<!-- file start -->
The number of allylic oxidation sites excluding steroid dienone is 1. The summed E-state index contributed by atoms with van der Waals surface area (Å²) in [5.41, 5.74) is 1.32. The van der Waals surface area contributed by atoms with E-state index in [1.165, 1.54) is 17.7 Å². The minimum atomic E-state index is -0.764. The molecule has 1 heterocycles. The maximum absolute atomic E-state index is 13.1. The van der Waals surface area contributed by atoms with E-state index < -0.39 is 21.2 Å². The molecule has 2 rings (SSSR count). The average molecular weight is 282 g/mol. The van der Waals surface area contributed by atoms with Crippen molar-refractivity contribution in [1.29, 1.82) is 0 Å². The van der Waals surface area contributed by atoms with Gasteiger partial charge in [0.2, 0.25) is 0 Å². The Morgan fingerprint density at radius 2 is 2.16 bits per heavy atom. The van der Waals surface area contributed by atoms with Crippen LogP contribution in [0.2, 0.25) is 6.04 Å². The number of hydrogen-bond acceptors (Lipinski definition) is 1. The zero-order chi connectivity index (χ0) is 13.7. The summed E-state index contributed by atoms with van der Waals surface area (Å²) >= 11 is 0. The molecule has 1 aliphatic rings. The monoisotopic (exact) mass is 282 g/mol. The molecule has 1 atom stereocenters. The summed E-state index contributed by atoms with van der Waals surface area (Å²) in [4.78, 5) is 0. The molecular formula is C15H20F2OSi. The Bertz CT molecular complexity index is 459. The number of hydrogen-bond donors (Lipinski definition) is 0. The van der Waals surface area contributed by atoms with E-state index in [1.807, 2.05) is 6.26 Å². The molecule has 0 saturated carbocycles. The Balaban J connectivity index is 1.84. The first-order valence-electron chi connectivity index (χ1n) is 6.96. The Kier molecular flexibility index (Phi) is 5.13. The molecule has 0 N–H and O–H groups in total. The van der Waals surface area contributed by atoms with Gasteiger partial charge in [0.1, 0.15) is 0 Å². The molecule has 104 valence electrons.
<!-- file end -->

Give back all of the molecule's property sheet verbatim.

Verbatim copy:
The number of allylic oxidation sites excluding steroid dienone is 1. The summed E-state index contributed by atoms with van der Waals surface area (Å²) in [5.41, 5.74) is 1.32. The van der Waals surface area contributed by atoms with E-state index in [1.165, 1.54) is 17.7 Å². The minimum atomic E-state index is -0.764. The molecule has 1 heterocycles. The maximum absolute atomic E-state index is 13.1. The van der Waals surface area contributed by atoms with E-state index < -0.39 is 21.2 Å². The molecule has 2 rings (SSSR count). The average molecular weight is 282 g/mol. The van der Waals surface area contributed by atoms with Crippen molar-refractivity contribution in [1.29, 1.82) is 0 Å². The van der Waals surface area contributed by atoms with Gasteiger partial charge in [0.2, 0.25) is 0 Å². The Morgan fingerprint density at radius 2 is 2.16 bits per heavy atom. The van der Waals surface area contributed by atoms with Crippen LogP contribution in [0.2, 0.25) is 6.04 Å². The number of hydrogen-bond acceptors (Lipinski definition) is 1. The zero-order chi connectivity index (χ0) is 13.7. The summed E-state index contributed by atoms with van der Waals surface area (Å²) >= 11 is 0. The molecule has 1 aliphatic rings. The monoisotopic (exact) mass is 282 g/mol. The molecule has 1 atom stereocenters. The summed E-state index contributed by atoms with van der Waals surface area (Å²) in [4.78, 5) is 0. The molecular formula is C15H20F2OSi. The Bertz CT molecular complexity index is 459. The number of hydrogen-bond donors (Lipinski definition) is 0. The van der Waals surface area contributed by atoms with E-state index in [1.807, 2.05) is 6.26 Å². The molecule has 0 saturated carbocycles. The Balaban J connectivity index is 1.84. The first-order valence-electron chi connectivity index (χ1n) is 6.96. The Kier molecular flexibility index (Phi) is 5.13. The molecule has 0 N–H and O–H groups in total. The van der Waals surface area contributed by atoms with Gasteiger partial charge in [0.1, 0.15) is 0 Å². The molecule has 104 valence electrons.